Normal results

A patient who has had limb salvage surgery will remain disease-free as long as a patient whose affected extremity has been amputated.

Salvaged limbs always function better than artificial ones. However, it takes a year for patients to learn to walk again following lower-extremity limb salvage, and patients who have undergone upper-extremity salvage must master new ways of using the affected arm or hand.

Successful surgery reduces the frequency and severity of patient falls and fractures that often result from disease-related changes in bone. Although successful surgery results in limbs that look and function very much like normal, healthy limbs, it is not unusual for patients to feel that their appearance has changed.

Some patients may also need additional surgery within five years of the first operation.


Morbidity and mortality rates

Orthopedic oncologists recognize that an operation to remove a tumor that spares the limb is associated with an incidence of tumor recurrence higher than that following an amputation. However, because there is no significant difference in overall survival rates, the increased rate of recurrence in patients who undergo limb salvage surgery is considered acceptable.


Alternatives

If the cancer's location makes it impossible to remove the malignancy without damaging or removing vital organs, essential nerves, or key blood vessels, or if it is impossible to reconstruct a limb that will function satisfactorily, salvage surgery may not be an appropriate treatment and amputation of the limb becomes the only alternative treatment.

See also Amputation.


Resources

books

Brown, K., ed. Complications of Limb Salvage: Prevention Management and Outcome. UK: International Society of Limb Salvage, 1991.

Greenhalgh, R. M. and C.W. Jamieson. Limb Salvage and Amputation for Vascular Disease. Philadelphia: W. B. Saunders Co., 1988.

Groenwald, Susan L., et al., eds. Cancer Nursing, 4th ed. Sudbury, MA: Jones and Bartlett, 1997.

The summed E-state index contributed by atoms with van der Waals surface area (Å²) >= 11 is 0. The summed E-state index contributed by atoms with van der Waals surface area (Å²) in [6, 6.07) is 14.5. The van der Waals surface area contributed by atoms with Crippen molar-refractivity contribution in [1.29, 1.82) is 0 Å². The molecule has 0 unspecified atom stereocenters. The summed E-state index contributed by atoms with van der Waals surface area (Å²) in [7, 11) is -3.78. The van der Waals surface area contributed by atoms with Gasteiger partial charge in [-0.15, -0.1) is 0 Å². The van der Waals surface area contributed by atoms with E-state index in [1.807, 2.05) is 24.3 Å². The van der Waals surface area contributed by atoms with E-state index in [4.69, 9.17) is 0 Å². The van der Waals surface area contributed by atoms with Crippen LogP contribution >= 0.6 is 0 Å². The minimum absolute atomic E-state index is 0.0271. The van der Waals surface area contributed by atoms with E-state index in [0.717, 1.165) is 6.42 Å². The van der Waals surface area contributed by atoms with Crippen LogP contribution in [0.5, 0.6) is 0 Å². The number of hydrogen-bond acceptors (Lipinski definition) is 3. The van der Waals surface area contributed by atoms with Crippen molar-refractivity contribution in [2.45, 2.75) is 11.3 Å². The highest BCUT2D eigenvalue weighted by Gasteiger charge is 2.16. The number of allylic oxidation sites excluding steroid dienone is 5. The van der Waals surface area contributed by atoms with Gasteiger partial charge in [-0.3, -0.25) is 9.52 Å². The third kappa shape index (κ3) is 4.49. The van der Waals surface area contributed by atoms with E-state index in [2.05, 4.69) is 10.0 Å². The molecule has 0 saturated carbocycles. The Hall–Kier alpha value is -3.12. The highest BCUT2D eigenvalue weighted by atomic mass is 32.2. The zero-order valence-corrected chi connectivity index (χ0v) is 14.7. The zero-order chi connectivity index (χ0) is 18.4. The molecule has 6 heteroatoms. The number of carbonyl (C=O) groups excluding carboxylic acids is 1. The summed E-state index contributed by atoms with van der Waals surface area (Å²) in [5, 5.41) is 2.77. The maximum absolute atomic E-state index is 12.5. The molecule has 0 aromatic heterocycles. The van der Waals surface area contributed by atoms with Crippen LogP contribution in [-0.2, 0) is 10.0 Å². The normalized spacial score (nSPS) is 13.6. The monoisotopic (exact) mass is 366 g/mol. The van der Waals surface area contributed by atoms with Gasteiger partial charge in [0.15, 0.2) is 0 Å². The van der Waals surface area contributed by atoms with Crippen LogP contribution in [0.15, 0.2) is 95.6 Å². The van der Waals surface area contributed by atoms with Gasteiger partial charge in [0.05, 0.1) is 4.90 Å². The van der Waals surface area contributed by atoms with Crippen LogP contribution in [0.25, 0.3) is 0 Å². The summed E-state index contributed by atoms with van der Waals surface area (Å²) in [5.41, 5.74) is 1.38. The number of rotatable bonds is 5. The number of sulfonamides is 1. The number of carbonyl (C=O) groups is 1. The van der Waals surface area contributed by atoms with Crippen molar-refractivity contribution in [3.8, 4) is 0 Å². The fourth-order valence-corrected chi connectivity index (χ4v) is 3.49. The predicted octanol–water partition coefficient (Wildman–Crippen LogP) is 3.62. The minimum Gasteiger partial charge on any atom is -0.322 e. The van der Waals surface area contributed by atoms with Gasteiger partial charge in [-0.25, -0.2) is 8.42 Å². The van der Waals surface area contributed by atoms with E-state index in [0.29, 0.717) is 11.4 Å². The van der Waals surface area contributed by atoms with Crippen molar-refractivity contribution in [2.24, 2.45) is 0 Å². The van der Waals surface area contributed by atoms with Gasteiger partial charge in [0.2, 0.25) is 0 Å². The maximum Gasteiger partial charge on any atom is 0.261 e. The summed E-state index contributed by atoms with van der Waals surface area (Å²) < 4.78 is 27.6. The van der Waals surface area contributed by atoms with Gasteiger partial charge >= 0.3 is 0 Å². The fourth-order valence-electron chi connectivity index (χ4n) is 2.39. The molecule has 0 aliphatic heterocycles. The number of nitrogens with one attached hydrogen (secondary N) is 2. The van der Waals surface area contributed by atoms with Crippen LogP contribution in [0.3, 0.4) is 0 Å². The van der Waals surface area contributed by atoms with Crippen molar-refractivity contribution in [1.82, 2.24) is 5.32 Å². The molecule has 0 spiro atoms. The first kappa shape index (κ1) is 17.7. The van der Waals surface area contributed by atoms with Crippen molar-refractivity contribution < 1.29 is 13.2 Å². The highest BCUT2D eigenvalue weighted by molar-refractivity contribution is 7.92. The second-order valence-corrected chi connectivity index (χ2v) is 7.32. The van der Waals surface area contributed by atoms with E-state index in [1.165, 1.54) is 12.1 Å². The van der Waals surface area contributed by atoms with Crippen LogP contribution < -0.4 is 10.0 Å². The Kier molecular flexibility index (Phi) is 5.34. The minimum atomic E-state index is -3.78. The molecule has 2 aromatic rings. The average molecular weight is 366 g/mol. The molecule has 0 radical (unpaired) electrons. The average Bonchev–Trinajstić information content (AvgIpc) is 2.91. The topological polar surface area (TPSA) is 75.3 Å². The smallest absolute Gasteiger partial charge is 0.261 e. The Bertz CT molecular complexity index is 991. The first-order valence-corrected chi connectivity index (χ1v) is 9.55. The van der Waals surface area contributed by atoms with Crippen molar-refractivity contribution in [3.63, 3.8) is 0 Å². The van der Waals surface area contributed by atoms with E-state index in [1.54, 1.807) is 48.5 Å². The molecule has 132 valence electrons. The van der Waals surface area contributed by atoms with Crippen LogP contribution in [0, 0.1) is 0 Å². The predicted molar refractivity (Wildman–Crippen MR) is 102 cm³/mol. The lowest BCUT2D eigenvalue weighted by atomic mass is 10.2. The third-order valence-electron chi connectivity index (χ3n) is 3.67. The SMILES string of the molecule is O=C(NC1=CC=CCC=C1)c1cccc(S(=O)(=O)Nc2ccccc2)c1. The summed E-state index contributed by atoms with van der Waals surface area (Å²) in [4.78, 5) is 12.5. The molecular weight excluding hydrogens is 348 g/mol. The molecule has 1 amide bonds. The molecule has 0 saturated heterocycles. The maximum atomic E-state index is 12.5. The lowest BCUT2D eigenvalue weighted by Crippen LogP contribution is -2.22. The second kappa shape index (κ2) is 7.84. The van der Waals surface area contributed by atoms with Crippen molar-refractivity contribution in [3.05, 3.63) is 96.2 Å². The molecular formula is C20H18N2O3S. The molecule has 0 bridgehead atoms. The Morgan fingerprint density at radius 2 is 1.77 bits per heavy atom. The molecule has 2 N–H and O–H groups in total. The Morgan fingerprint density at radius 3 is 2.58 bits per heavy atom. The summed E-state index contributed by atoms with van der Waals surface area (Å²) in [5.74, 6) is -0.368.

periodicals

Nehler, M. R., Hiatt, W. R., and L. M. Taylor Jr. "Is revascularization and limb salvage always the best treatment for critical limb ischemia?" Journal of Vascular Surgery 37 (March 2003): 704708.

Neville, R. F. "Diabetic revascularization: Improving limb salvage in the absence of autogenous vein." Seminars in Vascular Surgery 16 (March 2003): 19-26.

Plotz, W., Rechl, H., Burgkart, R., Messmer, C., Schelter, R., Hipp, E., and R. Gradinger. "Limb salvage with tumor endoprostheses for malignant tumors of the knee." Clinical Orthopedics 405 (December 2002): 207-215.

Tefera, G., Turnipseed, W., and T. Tanke. "Limb salvage angioplasty in poor surgical candidates." Vascular and Endovascular Surgery 37 (March-April 2003): 99104.

Teodorescu, V. J., Chun, J. K., Morrisey, N. J., Faries, P. L., Hollier, L. H., and M. L. Marin. "Radial artery flow-through graft: A new conduit for limb salvage." Journal of Vascular Surgery 37 (April 2003): 816-820.

van Etten, B., van Geel, A. N., de Wilt, J. H., and A. M. Eggermont. "Fifty tumor necrosis factor-based isolated limb perfusions for limb salvage in patients older than 75 years with limb-threatening soft tissue sarcomas and other extremity tumors." Annals of Surgical Oncology 10 (January-February 2003): 32-37.

organizations

American Academy of Orthopedic Surgeons (AAOS). 6300 North River Road, Rosemont, Illinois 60018-4262. (847) 823-7186. <www.aaos.org>

American Diabetes Association (ADA). 1701 North Beauregard Street, Alexandria, VA 22311. (800) DIABETES <www.diabetes.org>.

International Society of Limb Salvage (ISOLS). E-mail: rjesus garcia.dot@epm.br (UK) <www.isols.org>.

other

"Adult Soft Tissue Sarcoma." "Bone Cancer." CancerNet 2000. [cited July 11, 2001] <www.cancernet.nci.nih.gov>.

"Bone Cancer." ACS Cancer Resource Center American Cancer Society. 2000. [cited July 11, 2001] <www3.cancer.org>.

"Limb salvage after osteosarcoma resection." AAOS. <www.aaos.org/wordhtml/bulletin/apr97/temple.htm>.

Limb Salvage Center. <www.limbsalvagecentre.com/>.


Maureen Haggerty
Monique Laberge, Ph.D.

WHO PERFORMS THE PROCEDURE AND WHERE IS IT PERFORMED?